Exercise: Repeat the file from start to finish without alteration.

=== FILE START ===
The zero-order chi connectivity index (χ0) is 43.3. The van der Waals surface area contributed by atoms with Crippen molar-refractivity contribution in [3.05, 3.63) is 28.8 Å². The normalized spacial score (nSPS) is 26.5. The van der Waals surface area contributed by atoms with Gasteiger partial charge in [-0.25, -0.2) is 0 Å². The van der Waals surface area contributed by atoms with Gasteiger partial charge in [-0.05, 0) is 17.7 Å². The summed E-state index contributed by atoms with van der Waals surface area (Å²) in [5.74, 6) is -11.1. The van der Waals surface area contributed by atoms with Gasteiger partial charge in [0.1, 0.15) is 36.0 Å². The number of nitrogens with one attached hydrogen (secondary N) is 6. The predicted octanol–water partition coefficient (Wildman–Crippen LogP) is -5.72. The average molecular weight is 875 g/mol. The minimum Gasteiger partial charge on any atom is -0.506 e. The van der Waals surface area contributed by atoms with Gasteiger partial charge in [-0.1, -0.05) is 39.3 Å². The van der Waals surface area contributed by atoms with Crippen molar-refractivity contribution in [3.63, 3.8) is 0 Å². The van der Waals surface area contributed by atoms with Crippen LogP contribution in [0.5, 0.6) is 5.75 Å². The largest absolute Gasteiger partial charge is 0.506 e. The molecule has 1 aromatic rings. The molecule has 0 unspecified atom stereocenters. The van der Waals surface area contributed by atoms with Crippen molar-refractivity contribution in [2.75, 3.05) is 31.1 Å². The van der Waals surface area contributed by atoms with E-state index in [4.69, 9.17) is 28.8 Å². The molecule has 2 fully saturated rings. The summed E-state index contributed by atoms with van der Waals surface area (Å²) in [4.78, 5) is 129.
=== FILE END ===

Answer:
The zero-order chi connectivity index (χ0) is 43.3. The van der Waals surface area contributed by atoms with Crippen molar-refractivity contribution in [3.05, 3.63) is 28.8 Å². The normalized spacial score (nSPS) is 26.5. The van der Waals surface area contributed by atoms with Gasteiger partial charge in [-0.25, -0.2) is 0 Å². The van der Waals surface area contributed by atoms with Gasteiger partial charge in [-0.05, 0) is 17.7 Å². The summed E-state index contributed by atoms with van der Waals surface area (Å²) in [5.74, 6) is -11.1. The van der Waals surface area contributed by atoms with Gasteiger partial charge in [0.1, 0.15) is 36.0 Å². The number of nitrogens with one attached hydrogen (secondary N) is 6. The predicted octanol–water partition coefficient (Wildman–Crippen LogP) is -5.72. The average molecular weight is 875 g/mol. The minimum Gasteiger partial charge on any atom is -0.506 e. The van der Waals surface area contributed by atoms with Gasteiger partial charge in [-0.1, -0.05) is 39.3 Å². The van der Waals surface area contributed by atoms with Crippen molar-refractivity contribution in [3.63, 3.8) is 0 Å². The van der Waals surface area contributed by atoms with Crippen LogP contribution in [0.5, 0.6) is 5.75 Å². The largest absolute Gasteiger partial charge is 0.506 e. The molecule has 1 aromatic rings. The molecule has 0 unspecified atom stereocenters. The van der Waals surface area contributed by atoms with Crippen molar-refractivity contribution in [2.75, 3.05) is 31.1 Å². The van der Waals surface area contributed by atoms with E-state index in [4.69, 9.17) is 28.8 Å². The molecule has 2 fully saturated rings. The summed E-state index contributed by atoms with van der Waals surface area (Å²) in [4.78, 5) is 129.